For six months, back in 2005, my lovely wife Lisa and I were the proud parents of three teenagers. Count 'em. Three. At one time. On Oct. 3 of that year our oldest child turned 20. And then there were two, which is more than enough for anybody.
Teenagers. What was God thinking?
I mean, I realize that this whole thing is a circular process. Kids are born and move through the diaper stage into the terrible twos and threes and into school and eventually grow up and grow old and wind up back in diapers with their own children taking care of them. I get all that. But the teen years! What's up with that?
It was probably Mark Twain, who seems to have said everything that Yogi Berra didn't say - or it could have been Will Rogers, who seems to have said everything else, but somebody said, "I was amazed at how much my parents learned between the time I was a teenager and the time I was 21." That same sentiment holds true in reverse you know and I am amazed at how much my own children begin to resemble human beings as they move through puberty and toward adulthood. It can be a rather long trip and Lord don't you know the journey can wear a man out.
Do the math. If you have three children - as do I - and each remains a teenager for seven years - that's a total of 21 years worth of teenage-dom. What were we thinking?
Don't get me wrong. I love all of my kids. In fact, I wouldn't take a million dollars for any of them. Of course I wouldn't give you two cents for another one, either - but I love my children. But still. 21 years of teenage angst could try the patience of Job - which is probably why he was blessed with 20 children - 14 sons and six daughters. Trust me. I ain't Job.
If you have or have had teenaged children you know what I mean. If you don't or haven't, it can't be explained, only endured. I am pretty good with words but not good enough to explain, in this brief space, the joys and travails of helping your offspring navigate those treacherous waters between the age of 12, when parents are just getting over knowing everything - to 16, when parents know absolutely nothing - to 20, when parents begin to get a little smarter. Let me put it this way. It's more thrilling than an E-ticket ride at Disney World, more fun than a barrel of monkeys, scarier than any movie Hollywood ever made and more rewarding than being the sole beneficiary of a Barack Obama stimulus package.
I could throw in a few more clichés, but I am sure you get the picture. I love being the parents of teenagers and I hate being the parents of teenagers. It makes me happy and it makes me sad and it makes me very, very afraid. It causes me to laugh, it makes me cry, and elicits every emotion and stimulates every emotional outlet from tears to laughter and whatever is in between - and you will never convince me that it is a coincidence that the teen years are of the same duration as the Tribulation.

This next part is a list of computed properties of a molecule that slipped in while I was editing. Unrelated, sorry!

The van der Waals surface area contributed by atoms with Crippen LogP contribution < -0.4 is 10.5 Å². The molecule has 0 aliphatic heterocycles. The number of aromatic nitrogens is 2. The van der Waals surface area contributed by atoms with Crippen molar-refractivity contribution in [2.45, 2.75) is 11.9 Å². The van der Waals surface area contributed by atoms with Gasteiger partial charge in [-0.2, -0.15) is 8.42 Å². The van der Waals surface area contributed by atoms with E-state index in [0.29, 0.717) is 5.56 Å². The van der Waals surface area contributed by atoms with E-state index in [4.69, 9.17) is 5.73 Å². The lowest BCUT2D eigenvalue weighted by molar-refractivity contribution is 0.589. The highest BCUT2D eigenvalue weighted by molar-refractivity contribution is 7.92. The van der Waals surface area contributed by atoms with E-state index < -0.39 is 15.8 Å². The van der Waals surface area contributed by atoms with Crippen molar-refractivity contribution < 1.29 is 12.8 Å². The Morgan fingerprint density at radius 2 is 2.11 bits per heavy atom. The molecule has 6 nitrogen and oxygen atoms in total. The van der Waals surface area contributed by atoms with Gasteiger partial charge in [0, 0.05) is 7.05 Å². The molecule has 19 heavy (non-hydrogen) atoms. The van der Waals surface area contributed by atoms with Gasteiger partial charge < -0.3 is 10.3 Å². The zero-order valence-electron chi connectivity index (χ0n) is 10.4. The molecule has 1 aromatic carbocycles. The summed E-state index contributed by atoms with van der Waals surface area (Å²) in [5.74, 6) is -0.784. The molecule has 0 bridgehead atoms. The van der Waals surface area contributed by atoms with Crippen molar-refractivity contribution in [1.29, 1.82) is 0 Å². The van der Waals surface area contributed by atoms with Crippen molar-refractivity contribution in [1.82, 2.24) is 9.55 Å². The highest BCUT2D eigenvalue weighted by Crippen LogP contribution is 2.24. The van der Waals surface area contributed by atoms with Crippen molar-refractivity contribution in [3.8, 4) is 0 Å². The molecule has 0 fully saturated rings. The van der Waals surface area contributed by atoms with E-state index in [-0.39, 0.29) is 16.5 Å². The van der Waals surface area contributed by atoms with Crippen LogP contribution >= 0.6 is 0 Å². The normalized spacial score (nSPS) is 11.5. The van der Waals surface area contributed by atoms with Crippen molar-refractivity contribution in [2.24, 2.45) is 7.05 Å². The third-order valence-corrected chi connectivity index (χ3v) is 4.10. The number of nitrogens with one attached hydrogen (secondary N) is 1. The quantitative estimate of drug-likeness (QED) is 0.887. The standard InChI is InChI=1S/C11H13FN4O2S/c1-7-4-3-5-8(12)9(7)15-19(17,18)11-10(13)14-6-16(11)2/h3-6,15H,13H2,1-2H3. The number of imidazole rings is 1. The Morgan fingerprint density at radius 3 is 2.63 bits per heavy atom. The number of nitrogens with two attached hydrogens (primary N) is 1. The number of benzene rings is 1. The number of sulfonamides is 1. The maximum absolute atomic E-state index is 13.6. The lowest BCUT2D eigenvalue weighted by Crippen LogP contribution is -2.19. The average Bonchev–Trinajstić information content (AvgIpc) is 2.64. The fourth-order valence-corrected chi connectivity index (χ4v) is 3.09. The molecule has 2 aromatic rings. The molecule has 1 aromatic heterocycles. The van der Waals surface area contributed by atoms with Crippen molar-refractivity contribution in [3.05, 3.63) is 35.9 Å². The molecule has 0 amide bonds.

Now believe it or not, I told you all of that to tell you this. We are down to one teenager at our house. Jackson Lee Huckaby turns 20 today. Where in the world does time go?
Jackson was born at Rockdale Hospital on March 15, 1989. In some ways it seems like an eternity and in other ways like the twinkling of an eye. We got a bull named Curly the same day we got Jackson - and about a month later we got a cat named Short-life. The bull became hamburger long ago but the cat and Jackson are still around.
I still remember when Jackson was born. I had lots and lots of plans for him. He would be an All-American basketball player and play centerfield for the New York Yankees and quarterback for the Georgia Bulldogs at the same time, while preparing to cure cancer, become a general in the Armed Forces and being elected President of the United States and bringing about world peace.
Little did I know that the little blue bundle we brought home from the hospital two decades ago would grow to be about 6 feet 5 inches," depending on when he last had a haircut, and have one of the kindest hearts and most gentle spirits God ever placed in a human being. It had to come from God; the Lord knows neither me or his mama compare. And although I joke around about teen angst and the stress involved with dealing with teenagers, I can honestly say that I have caused Jackson a lot more trouble and embarrassment than he has caused me. He is one of the finest men I know, and I couldn't be more proud.
And he's a math major. Can you believe that? If you ever need anything counted, Jackson's your guy. He is taking four math classes this semester and four next. I don't think we even had seven different math classes when I was at Georgia.
So happy birthday, son. And now we are down to one teenager at home. Just one. But that one is Jenna.
I covet your prayers.